Israel's Intelligence Assessment Before the Yom Kippur War: Disentangling Deception & Distreaction (Hardback)Aryeh Shalev (author)
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Publisher: Sussex Academic Press
Number of pages: 297
Weight: 602 g
Dimensions: 152 x 229 x 23 mm
"Shalev, who refreshingly takes responsibility for his own and Aman's shortcomings with respect to the benign assessment of Egyptian-Syrian political intentions on the eve of the war, is on firm ground when he speculates that it might well have made no difference if the intelligence branch had come to the opposite conclusion, because both the IDF high command and the civilian government were so deeply invested in the concept and because they believed so strongly in the standing army's capability to defend the Sinai and Golan without the reserves. And he is certainly being reasonable when he claims that the civilian government, which bears the final responsibility for all decisions concerning war, is at least as culpable as Aman (Israeli Military Intelligence) and the IDF high command for the Yom Kippur War debacle. Asher, on the other hand, perhaps because he was not personally involved in prewar intelligence assessments about Egyptian-Syrian political intentions, takes no particular position on the issue of personal accountability. ... These two volumes, in sum, nicely complement each other. One demonstrates how Egypt's massive military defeat in 1967 resulted in meticulous self-examination and innovation, while the other demonstrates how Israel's tremendous military victory bred smug self-satisfaction and stasis. Asher and Shalev are to be commended for their efforts to cast new light on the contrasting mindsets that animated Egypt, Syria, and Israel before the Yom Kippur War." --David Rodman, Analyst of Israeli defense and diplomatic policy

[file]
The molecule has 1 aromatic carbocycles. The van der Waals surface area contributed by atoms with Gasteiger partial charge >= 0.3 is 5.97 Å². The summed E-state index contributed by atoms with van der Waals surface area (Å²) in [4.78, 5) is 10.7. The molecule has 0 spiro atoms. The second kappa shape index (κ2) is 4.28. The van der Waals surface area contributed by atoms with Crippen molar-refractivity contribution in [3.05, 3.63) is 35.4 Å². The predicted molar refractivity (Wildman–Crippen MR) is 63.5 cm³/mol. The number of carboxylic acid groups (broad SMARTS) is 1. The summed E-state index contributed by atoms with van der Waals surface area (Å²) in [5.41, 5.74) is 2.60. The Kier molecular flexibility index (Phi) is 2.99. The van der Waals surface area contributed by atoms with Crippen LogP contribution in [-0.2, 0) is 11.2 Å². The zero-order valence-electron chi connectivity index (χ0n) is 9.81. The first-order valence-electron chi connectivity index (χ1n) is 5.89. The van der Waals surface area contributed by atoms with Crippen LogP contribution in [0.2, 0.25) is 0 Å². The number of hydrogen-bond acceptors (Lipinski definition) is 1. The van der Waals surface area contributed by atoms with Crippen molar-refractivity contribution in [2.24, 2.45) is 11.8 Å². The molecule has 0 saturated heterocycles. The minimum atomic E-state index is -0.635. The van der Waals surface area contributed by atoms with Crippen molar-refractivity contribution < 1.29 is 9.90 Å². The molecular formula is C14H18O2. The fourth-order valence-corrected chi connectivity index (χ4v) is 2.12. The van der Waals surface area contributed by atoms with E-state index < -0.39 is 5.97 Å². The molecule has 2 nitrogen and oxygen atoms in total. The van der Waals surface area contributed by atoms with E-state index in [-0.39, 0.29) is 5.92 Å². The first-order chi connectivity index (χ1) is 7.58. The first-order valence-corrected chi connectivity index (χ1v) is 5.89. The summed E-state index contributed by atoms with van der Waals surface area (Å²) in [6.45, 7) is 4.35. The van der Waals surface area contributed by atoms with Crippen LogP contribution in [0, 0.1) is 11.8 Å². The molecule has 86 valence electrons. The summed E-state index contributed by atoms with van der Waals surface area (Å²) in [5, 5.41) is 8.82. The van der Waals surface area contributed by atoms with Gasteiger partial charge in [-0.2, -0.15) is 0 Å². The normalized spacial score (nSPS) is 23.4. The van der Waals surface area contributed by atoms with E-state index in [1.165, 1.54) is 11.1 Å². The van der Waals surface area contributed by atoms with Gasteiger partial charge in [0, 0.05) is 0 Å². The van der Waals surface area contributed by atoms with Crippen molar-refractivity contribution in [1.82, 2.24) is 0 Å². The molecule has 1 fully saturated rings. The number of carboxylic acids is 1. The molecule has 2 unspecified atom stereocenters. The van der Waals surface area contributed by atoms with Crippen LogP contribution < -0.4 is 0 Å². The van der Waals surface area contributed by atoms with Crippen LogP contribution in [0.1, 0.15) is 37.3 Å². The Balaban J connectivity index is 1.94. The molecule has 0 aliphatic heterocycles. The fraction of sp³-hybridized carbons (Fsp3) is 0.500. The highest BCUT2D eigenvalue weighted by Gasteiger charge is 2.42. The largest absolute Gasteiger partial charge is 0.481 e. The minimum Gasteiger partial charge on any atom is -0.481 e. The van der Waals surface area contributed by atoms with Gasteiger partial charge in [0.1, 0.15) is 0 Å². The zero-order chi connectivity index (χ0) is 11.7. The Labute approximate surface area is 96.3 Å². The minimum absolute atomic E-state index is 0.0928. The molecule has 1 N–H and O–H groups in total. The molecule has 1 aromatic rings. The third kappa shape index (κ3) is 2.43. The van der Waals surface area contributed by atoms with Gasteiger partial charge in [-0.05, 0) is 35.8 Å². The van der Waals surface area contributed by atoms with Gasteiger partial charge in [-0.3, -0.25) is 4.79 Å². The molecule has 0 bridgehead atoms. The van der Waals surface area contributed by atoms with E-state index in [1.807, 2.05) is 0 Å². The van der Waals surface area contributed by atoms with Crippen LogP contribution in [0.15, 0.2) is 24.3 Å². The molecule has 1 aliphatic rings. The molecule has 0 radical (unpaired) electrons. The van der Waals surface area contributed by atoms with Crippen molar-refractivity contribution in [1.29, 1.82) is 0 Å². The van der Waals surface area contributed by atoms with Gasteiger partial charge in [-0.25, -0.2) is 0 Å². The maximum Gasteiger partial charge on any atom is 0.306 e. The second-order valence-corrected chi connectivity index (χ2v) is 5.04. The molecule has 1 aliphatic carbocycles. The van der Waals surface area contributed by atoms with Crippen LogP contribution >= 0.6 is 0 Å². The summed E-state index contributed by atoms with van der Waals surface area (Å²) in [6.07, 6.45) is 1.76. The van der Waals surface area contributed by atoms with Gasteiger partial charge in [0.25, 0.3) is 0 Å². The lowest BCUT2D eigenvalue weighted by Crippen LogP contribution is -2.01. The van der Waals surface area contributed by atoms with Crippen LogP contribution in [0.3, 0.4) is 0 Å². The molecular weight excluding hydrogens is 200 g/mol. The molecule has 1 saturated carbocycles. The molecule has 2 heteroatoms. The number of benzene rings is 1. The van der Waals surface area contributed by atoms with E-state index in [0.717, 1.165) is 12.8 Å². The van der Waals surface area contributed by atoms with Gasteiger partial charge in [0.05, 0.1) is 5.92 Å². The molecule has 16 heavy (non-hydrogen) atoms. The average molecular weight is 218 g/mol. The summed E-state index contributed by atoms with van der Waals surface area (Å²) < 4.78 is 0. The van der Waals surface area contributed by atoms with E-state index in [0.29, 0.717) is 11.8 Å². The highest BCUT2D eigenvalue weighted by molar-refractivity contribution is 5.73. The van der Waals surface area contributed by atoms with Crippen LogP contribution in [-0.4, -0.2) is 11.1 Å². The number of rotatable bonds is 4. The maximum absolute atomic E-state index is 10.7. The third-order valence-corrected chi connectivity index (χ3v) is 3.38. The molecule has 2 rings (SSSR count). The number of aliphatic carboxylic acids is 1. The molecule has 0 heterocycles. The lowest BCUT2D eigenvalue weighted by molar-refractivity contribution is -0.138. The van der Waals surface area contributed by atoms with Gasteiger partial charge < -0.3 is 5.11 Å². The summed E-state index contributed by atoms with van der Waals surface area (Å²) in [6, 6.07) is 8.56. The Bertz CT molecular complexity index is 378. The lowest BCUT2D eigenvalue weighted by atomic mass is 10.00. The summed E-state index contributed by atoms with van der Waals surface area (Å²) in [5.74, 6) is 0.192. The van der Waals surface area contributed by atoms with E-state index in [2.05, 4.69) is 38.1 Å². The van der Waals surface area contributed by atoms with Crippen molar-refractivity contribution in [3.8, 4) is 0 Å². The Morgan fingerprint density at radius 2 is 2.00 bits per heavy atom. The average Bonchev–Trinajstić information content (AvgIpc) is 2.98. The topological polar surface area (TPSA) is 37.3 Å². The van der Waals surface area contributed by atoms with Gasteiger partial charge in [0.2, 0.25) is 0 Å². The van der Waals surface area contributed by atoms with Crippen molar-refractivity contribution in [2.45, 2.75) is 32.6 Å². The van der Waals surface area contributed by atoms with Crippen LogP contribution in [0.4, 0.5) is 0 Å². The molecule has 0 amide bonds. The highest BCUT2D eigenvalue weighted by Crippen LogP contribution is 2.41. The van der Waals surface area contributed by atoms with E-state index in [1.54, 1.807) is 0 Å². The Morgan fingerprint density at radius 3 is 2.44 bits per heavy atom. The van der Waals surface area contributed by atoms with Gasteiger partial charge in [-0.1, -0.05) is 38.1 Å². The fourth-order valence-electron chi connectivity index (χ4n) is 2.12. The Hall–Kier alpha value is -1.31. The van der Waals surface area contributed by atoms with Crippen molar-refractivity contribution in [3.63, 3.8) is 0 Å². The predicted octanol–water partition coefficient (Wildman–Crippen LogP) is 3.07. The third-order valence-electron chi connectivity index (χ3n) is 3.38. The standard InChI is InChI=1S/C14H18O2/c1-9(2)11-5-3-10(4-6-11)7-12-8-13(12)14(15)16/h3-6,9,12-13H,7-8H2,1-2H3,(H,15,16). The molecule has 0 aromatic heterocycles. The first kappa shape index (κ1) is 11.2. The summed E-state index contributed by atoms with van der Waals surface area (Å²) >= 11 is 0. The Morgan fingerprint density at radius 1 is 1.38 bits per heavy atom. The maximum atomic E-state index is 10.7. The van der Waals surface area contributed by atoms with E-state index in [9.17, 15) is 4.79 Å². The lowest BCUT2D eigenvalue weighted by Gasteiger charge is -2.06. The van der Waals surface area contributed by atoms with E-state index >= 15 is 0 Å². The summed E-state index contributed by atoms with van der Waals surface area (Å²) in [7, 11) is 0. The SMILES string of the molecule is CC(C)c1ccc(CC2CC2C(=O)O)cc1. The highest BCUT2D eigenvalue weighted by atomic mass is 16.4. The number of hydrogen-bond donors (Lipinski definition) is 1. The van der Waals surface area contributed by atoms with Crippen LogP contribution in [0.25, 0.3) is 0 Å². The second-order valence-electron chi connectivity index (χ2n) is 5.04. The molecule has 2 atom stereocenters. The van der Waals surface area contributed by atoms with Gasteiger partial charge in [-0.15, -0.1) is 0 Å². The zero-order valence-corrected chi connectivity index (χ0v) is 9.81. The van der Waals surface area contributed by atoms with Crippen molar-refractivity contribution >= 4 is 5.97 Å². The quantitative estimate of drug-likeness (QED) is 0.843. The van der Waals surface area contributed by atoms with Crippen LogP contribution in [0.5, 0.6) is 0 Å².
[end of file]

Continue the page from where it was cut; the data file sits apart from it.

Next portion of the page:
"The author of this study was director of the Israeli Defense Force's Intelligence Research Department in 1973, when Israel failed to see that Egypt and Syria were preparing for war. He has written this book - another version of which was published in Hebrew in 2006 - in order to refute the decision of the Agranat Commission, set up in the wake of the war, to blame him for this expensive intelligence failure and call for his dismissal. He shows that preparations by Egyptian and Syrian forces were closely followed on the days leading up to the war, but the intentions of enemy leaders were not known until the morning before the attack, and Israeli political leadership's commitment to certain security concepts caused it to misread what was about to occur. Shalev identifies errors, including a misunderstanding of the Egyptian president's personality, which contributed to the failure, and he suggests ways of avoiding similar mistakes. This solid though repetitive study, based on written assessments coming from the Research Department before war, will be useful to students of the Arab-Israeli conflict and of intelligence assessment in general. Recommended." --Choice
"There was no lack of intelligence; it was the interpretation to the reports that was faulty." --U.S. Secretary of State Dr. Henry Kissinger, commenting on Israel's Yom Kippur d b cle
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